Dancing with the Devil

Chip Hanauer, boat racing's 'living legend,
might have been better off as an auto racer.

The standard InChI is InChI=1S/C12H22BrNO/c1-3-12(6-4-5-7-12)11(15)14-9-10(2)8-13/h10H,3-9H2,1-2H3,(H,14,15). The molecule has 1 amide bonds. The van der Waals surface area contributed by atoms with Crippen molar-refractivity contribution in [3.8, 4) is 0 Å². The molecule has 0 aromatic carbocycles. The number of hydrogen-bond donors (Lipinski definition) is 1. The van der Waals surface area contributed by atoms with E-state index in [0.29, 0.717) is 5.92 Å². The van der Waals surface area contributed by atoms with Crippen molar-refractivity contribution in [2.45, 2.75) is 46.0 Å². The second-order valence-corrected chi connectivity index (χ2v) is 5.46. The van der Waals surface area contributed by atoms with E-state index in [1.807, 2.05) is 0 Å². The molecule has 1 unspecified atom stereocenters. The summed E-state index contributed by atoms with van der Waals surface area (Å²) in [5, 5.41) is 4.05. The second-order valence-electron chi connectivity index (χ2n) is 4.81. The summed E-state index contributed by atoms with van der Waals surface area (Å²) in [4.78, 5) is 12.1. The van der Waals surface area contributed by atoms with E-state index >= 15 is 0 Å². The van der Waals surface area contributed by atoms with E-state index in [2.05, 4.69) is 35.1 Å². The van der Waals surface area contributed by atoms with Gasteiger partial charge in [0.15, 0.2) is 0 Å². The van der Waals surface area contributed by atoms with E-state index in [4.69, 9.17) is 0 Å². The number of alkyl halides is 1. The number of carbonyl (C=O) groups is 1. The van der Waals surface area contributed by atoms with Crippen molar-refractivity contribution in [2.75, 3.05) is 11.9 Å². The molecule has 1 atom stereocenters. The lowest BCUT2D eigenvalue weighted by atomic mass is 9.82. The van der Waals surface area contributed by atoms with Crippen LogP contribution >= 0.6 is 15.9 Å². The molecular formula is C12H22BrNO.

It was the start of the 1996 Gold Cup race, unlimited hydroplane racing's Holy Grail. Ten-time winner Chip Hanauer skimmed across the choppy Detroit River at speeds up to 190 mph in Miss Budweiser, trying to beat Mark Tate in Smokin' Joe's inside the first corner. Without warning, Miss Bud's right sponson ricocheted off the water and bounced up . . . up . . . and away, until the boat was airborne, twirling over in midair onto its left side. The crowd watched in horror as the Bud boat landed squarely on top of Smokin' Joe's. An explosion as loud as a cannon shot ripped away Hanauer's protective plexiglass canopy. His neck Jammed as his helmeted head grazed Tate's boat. Then Miss Bud careened away and landed right side up in the water. It took an hour to free the unscathed Tate, whose canopy remained intact. Hanauer was whisked away to a hospital for a CAT scan. Later, a rescuer held two fingers a quarter-inch apart and said the otherwise uninjured Hanauer, the sport's celebrated "living legend," had come "this close" to joining other hydroplane greats like Bill Muncey, Gar Wood, and Dean Chenoweth in the "dead legend" category. Abruptly, Hanauer retired, leaving many questions and few answers as to why. Then, in March this year, just as unexpectedly as he had left, he announced he would return to thunderboats, driving Miss Pico, and be back at the Gold Cup in June. Herein, inquiring minds, for the first time, are the reasons why he quit, and why Hanauer, now 44, is coming back."I truly feel like I walked through the Valley of Death and came out the other side," said Hanauer. He was just four wins shy of Muncey's career record of 62. Many feel Hanauer, despite the lesser victory total, is the greater racer. "I always believed I was the best," Hanauer modestly concurs. "If I didn't believe I was the best, I would have just quit."In 1995, Hanauer was, at 41, the youngest person ever inducted into the Motorsports Hall of Fame. Hanauer's achievements came despite a "bionic" left hand powered by steel tension rods that replaced the tendons he severed in a propeller accident as a teenager. So he did it all "single-handedly." As accomplished as Hanauer is at racing boats, he may have also been the best auto racer you never saw. More on that later in this program. ”My first love was cars," Hanauer said. But at age 10, cars weren't an option. With money he made from a paper route, he bought a small hydroplane. He started winning races immediately. He was an American Power Boat Association (APBA) champion before he had a driver's license, and by the time he graduated at 22 with honors from Washington State University in1976, he'd won nine limited hydroplane titles. That seemed adequate. He was prepared to retire and settle down as aspecial-ed teacher for troubled teenage boys. Part-time, he's still doing that. By outward appearances, Lee Edward "Chip" Hanauer was a typical school teacher. Tall and thin, he looked, dressed, and acted the part. He lived then—and still does—in a tiny house in Seattle that was built for his late grandmother. He drove aVW—a Bug then, a Jetta now. Some thought him reclusive, others felt he was just terribly shy. Everyone agreed he was a tightwad." I made a conscious decision when I began teaching never to have a lifestyle above what I could make as a teacher," he said, "because I knew racing was a flaky business. Here today, gone tomorrow. I didn't want to establish a lifestyle that I could afford at one salary, only to have it all taken away. To one degree or another, I've pretty much done that." His friends, he chuckles, are still working, while he enjoys the seven-figure nest egg he set aside. Hanauer’s unlimited-hydroplane debut came in an ancient 1957-model boat, coinciding with his '76 college graduation. A year later, he succeeded Jerry Bangs, a driver who had been killed, in the Squire Shop hydroplane and soon made it a winner. Hanauer proved to be a master tactician, uncanny at "hole shot" starts. For 1982, the 27-year-old phenom was picked by Muncey’s widow, Fran, to replace her late husband in the Atlas Van Lines boat. That tenure was the high-water mark of his boat-racing career. "Nobody expected us to win anything," he beams, "and we came out and won everything."First up: A tactically brilliant victory in the 1982 Gold Cup over the nearly unbeatable Chenoweth, who would be killed in Miss Budweiser a month later. Over the next nine years, Hanauer won five championships, as the Atlas boat morphed into the Miller American, and finally Miss Circus Circus, before owner Bill Bennett disbanded the team in 1990. Hanauer's 1991contract was bought out, so he had the freedom to try auto racing. He was ready to leave the big boats."Hydroplane racing was horribly lethal at that time," said Hanauer, who in 1983 was the first driver ever to use a seatbelt! "TheAPBA and unlimited's racing commission didn't like my using seatbelts. The APBA threatened to sue me; they said you were better off being thrown free in an accident." This, despite the fact that Muncey and Chenoweth were each ejected—andsuffered fatal head injuries as a result. With seatbelts, hydroplane racing became, begrudgingly, much less of a death and dismemberment spectacle. Hanauer’s brief pavement career had begun with a near victory in the 1990 Toyota Pro/Celebrity Race at Long Beach; eventual winner Bob "Hurricane" Hannah, the motocross racer, punted him out of the lead on the final hairpin. Team Toyota manager Dennis Aase was dazzled and added Hanauer to the factory lineup for 1991. Even teamed with the likes of Aase, P.J. Jones,and John Morton, Hanauer immediately garnered respect. By his sixth start, he won his first Firestone Firehawk endurance racein the Sports Class. Later, he would set a fastest-lap time and contend for the championship, finishing seventh out of 127 drivers. "My favorite race of all came at Watkins Glen," said Hanauer, who qualified second but started last due to a paper work infraction. "I started 80th, passed 78 guys—including my driving-school instructor—and finished second. P.J. won—and I was gaining on him."As Hanauer prepared for a full-on title assault in 1992, Toyota pulled its Firehawk money to go CART racing. He picked up a24 Hours of Daytona ride that winter in a privateer Porsche 962 and was running third midway through the night when the engine sucked a valve."Chip had no reasonable fear of death while racing cars," Aase said. "His learning curve was so vertical, if he'd stayed with it, he’d be at the top of the profession today."Unlimited hydroplane racing has a credibility level barely above the WWF. Anyone who cares about Chip's well-being has begged him to quit."But rather than find backers to keep road racing, Hanauer opted for a seemingly cushy $200,000-a-year job piloting the famed Miss Budweiser hydroplane on the '92 tour for flamboyant owner Bernie Little.The horrors to be visited upon him read like a Stephen King novel. Spectacular crashes were the legacy of the Bud boat, and a source of injuries and close calls for previous drivers Jim Kropfeld and Tom D'Eath. Don Wilson, Bill Brow, and Chenoweth were frequently injured and finally killed in earlier models. But, Hanauer thought, its problem is bad hull design. He erroneously assumed he'd have input to fix that. But the problems were deeper and more dangerous than that. Miss Budweiser rewarded him initially: five starts, five wins. But at race six, Seattle's prestigious Seafair, she blew over. Hanauer broke several ribs and was unconscious for 20 minutes, most of it underwater. His helmet was crushed on one side. He now believes that lick caused a brain injury, which, in turn, triggered a neurological condition that would escape diagnosis and slowly rob him of his voice over the next three years.Soon, his voice started sounding raspy. Then it became hoarse, as if he had a bad cold. Month by month, it deteriorated to Just an aggravating whisper as his crashes and injuries proliferated."The boat had this nasty habit: The right side of the hull bounced up and wouldn't come back down. It would become anairfoil," he said. "I had only blown over twice, maybe three times, in my life prior to that. And those times I knew I was out there on the edge, dancing with the devil. And I was okay with that, because I had known the risks and accepted them. But this was different." Blow-overs would come without warning, without taking extraordinary chances.He won the next race in Missouri, but in San Diego that August, another frightening crash sent him to the hospital with a new set of busted ribs. His crew's reaction astonished Hanauer: "They went home!"Was he expected to walk home to Seattle, barefoot, with his butt hanging out of a hospital gown? Without so much as a concerned phone call, they had left—taking his clothes, shoes, and wallet with them. Days later, after friends helped him get home, he confronted the team in manager Ron Brown's office: "I said, 'Ron, you left me!' And he said, 'Well, we had work todo.'"It broke my heart," he added. But he acknowledged that "they're not bad guys. It was just the corporate culture of that team.No one individual really matters. We just gotta fix the boat and go on. They were always like, 'Can you drive?' 'Do you feel well enough?'"Hanauer, who finished the '92 season with a record seven wins and a championship, tried to reason with the crew in the off-season. "Guys, we need to change things," he told them.The clue meter read zero. "One guy, Loren Sawyer—I remember him looking at me, and saying, 'What do you mean, change things? How many races did you win last year?' Yeah, I won seven races, but I also took four trips to the hospital. It dawned on me: They were winning races. They were willing to pay that price." Hanauer was used to crew being "family." One for all, all for one. Corny stuff, he admits. But the brew crew was not the Brady Bunch.When Hanauer won seven of the first eight races of the 1993 season, the team's cold cost-benefit analysis seemed vindicated.Over the '92 and '93 seasons, Hanauer accumulated an unprecedented 14 wins in his first 16 starts for Budweiser. Then the worm began to turn; weirdness waxed, wins waned. From August of '93 until 1996, Hanauer won just eight of 22 races. "We were either winning or crashing," said Hanauer, whose '93 driver's title was his last.Blow-overs weren't all that spooked Hanauer: "Probably the worst injury I had was when the escape hatch in the bottom of theboat—[it] lets you get out if the boat's upside down—failed [at speed], not once, but twice—the second time, breaking my back. I should have called a team meeting and gone, 'Jesus Christ—you know, guys, I need the trap door to stay in. It's failed twice and cost me races.' I had sponsons fall off. The protective canopy was coming off." The boat inflicted cruel and unusual punishment; it was unpredictable, hard to drive—its "normal" ride was harsh enough to cause a concussion or snap a rib. Water only looks soft. Hanauer raced on with four broken vertebrae, assorted concussions, a failing voice, and ribs crunched up like crackers in chowder. But he felt his superhuman effort was taken for granted."This is another example of how the team thinks," said Hanauer, citing Seafair 1994. "We had this experimental two-wing boat,and we got it upside down [in practice]. I got stuck underwater. They were having trouble getting me out." The sponson had folded over like origami onto the escape hatch—finally, a way to keep it closed! Saws and crowbars freed Hanauer, who once again had nearly drowned. But even as he was being checked in at the field hospital, the team sent a messenger to summon him to drive his backup boat.Within minutes, a groggy Hanauer was back in the saddle. Believe it or not, he aced qualifying. But the "attaboys" were still no-shows. In fact, a sponsor rep made him feel guilty for begging off an appearance in the "Torchlight Parade" later that night."So here I had been upside down, been trapped underwater in one boat, and two hours later qualified the other boat as fast qualifier, and they come up and go, 'We need you to ride in the parade tonight,'" he said, shaking his head. "That's why I think I Got myself in trouble. I never went, 'Hey, you know, you're being unreasonable here. I think I've given my pound of flesh.'"That team—why we were not a good match—would take everything I was willing to give. But I wouldn't put limits on what that was."Hanauer wanted to be the ultimate team player. The "go to" guy. The guy who never complained, drove in pain, was fast, won races, and stoically paid the physical price."I've come up with a saying: 'Being a good warrior may be good for the ego, but it's bad for the soul,'" he continued. "I think I Was a very good warrior, a great warrior. But it came at a real high price personally."Three days after his record 10th Gold Cup victory in June of 1995, Hanauer was inducted into the Motorsports Hall of Fame along with Roger Penske, Bruce McLaren, Louis Chevrolet, and Keith Black. He croaked his way through an acceptance speech; his lost voice had him in a black depression: "Here, I was supposed to be at the pinnacle of my career. Instead, I was just totally defeated, depressed, confused. I've always wished I could go back and experience that again."Oddly, of the hundreds of boat-racing trophies Hanauer won in his 33-year career, none graces his home. "Actually, there are two trophies in my house," he clarified. "One is my first-place trophy from Portland for the Firehawk race, the other is from the Motorsports Hall of Fame."The thrill of winning boat races was long gone, he said. He was in chronic physical agony and mentally distraught over his lost voice. After one last trip to a speech therapist failed to find answers, he said, "I just broke down and started sobbing."He added, "I had been to maybe 50 doctors, and speech therapists, and everyone said, 'There's nothing wrong with you.' I Finally ended up on a psychiatrist's couch. I thought I must be emotionally disturbed or something."As the 1996 season loomed, he could visualize more blow-overs, mysterious crashes, and inexplicable mechanical failures. He could easily see himself becoming the latest in a long line of drivers to be killed in Miss Budweiser. The depression he felt over his voice overshadowed any sense of satisfaction he may have derived from winning, or making millions."I wasn't suicidal," he said. "But I certainly didn't see any reason to keep living."A preseason radio interview he did in Seattle produced a glimmer of hope, however. A former high-school classmate listened and called Hanauer's voice mail. "Do you know what is wrong with you?" he asked. "If you don't, call me, because I do."Hanauer, full of hope and apprehension, returned the call and was given the number of a doctor in New York. It would be two months before the doctor could see him. His appointment? Two days after that '96 Gold Cup race in Detroit. That’s when he found himself in the hospital again, after Miss Bud's mating dance with Smokin' Joe's. Ever feel like Monty Python's Black Knight, who tried to fight on despite dismemberment? "Yeah," Hanauer said, "only that guy didn't know when to quit. I finally did."I was on my third or fourth ride on the CAT scanner. The technician was the same one I'd met the year before. When you know the CAT scan operator by name, that's a bad sign. I finally said, right then and there, 'I can't do this.'"Adios, he told the crew. "We're gonna have to go our separate ways." He flew to New York to see the doctor." He diagnosed me in about five minutes after going through three years of hell," he said. Hanauer had developed spasmodicdysphonia, in which the brain tells a person's voice it simply can't talk. The next day Hanauer got his first treatment for it: an injection in the neck from a syringe filled with deadly botulism. Botox, this poison's clinical name, was developed during our government's secret experiments into chemical and biological weapons designed to kill millions. The toxin short-circuits errant nerve impulses from his brain, and voila! his voice returns. Every few months, the poison wears off, and he is injected again. "If it ever fails me," Hanauer laughed, "I'm going to Iraq. I Figure Saddam's got to have some stuff that works really good. "He recalled, "It affected me quickly. I hadn't spoken normally in years. The next morning, the hotel wake-up call came, and she said, 'Good morning, it's 6 o'clock.' And I said, 'Thank you.' It was my regular voice. I couldn't believe it. I started calling home of course, it was three in the morning there, but I didn't care."His first call was to his brother Scott, who no longer even recognized Chip's voice."I cried," he said. "It was like getting a new lease on life. All the counters were zeroed. I was starting fresh. In 48 hours, I had gone from lying on a CAT scanner, contemplating the end of my career and not knowing if they were ever going to be able fix my voice, to 'Hallelujah! I'm happy as hell!' "Hanauer has become a national spokesman for spasmodic dysphonia and has, by his count, helped more than 50 people recognize they had the same ailment. Meanwhile, Hanauer has had chances to reconsider and return to boat racing. Bernie Little has called more than once. The last time, Hanauer remembers, was when Dave Villwock, his successor in the Miss Bud cockpit, was nearly killed in the summer of'97 in an accident all too familiar to Hanauer." The race couldn't have gone off any later than 4:10. Dave was in the water unconscious, not breathing, with his hand cut off, and there was a message on my voice mail at 4:25 from Bernie," he recalled. "He was already looking for a driver." But Villwock recovered and became team manager as well as driver. Brown departed and now runs an Indy Lights team; he and Hanauer had a catharsis and have become good friends. Villwock, an engineer, redesigned Miss Bud's hull, propellers, and canopy."Some of the complaints Chip had regarding the handling were valid," confirmed a team source. "When Dave came in, he gave us a fresh pair of eyes. We discovered the balance point was not exactly where we thought it was, not only front to back but side to side, too. "The accidents stopped. Miss Bud became invincible again in 1998, winning eight of ten races. But with Hanauer gone, that season lacked even a decent two-boat rivalry. Hanauer, meanwhile, tried auto racing again, driving in vintage races for CART car owner Bruce McCaw. He worked in media relations for PPG Motorsports, and for Michelin."If the pull of the moon and the alignment of the stars were perfect," Hanauer would reply when asked about his possible return to thunderboats. "I guess those things finally happened." So Hanauer, rested, rejuvenated and restless, has decided to mount one last campaign to break Muncey's career win record and exorcise the demons of his Miss Budweiser nightmare. After that, the life-long bachelor yearns to retreat to his life's one extravagance: a modest hideaway on the Olympic Peninsula, where he practices classical guitar, kayaks, and watches whales play in Puget Sound, as far as possible from thunderboat roostertails. History’s greatest boat racer doesn't even own a boat.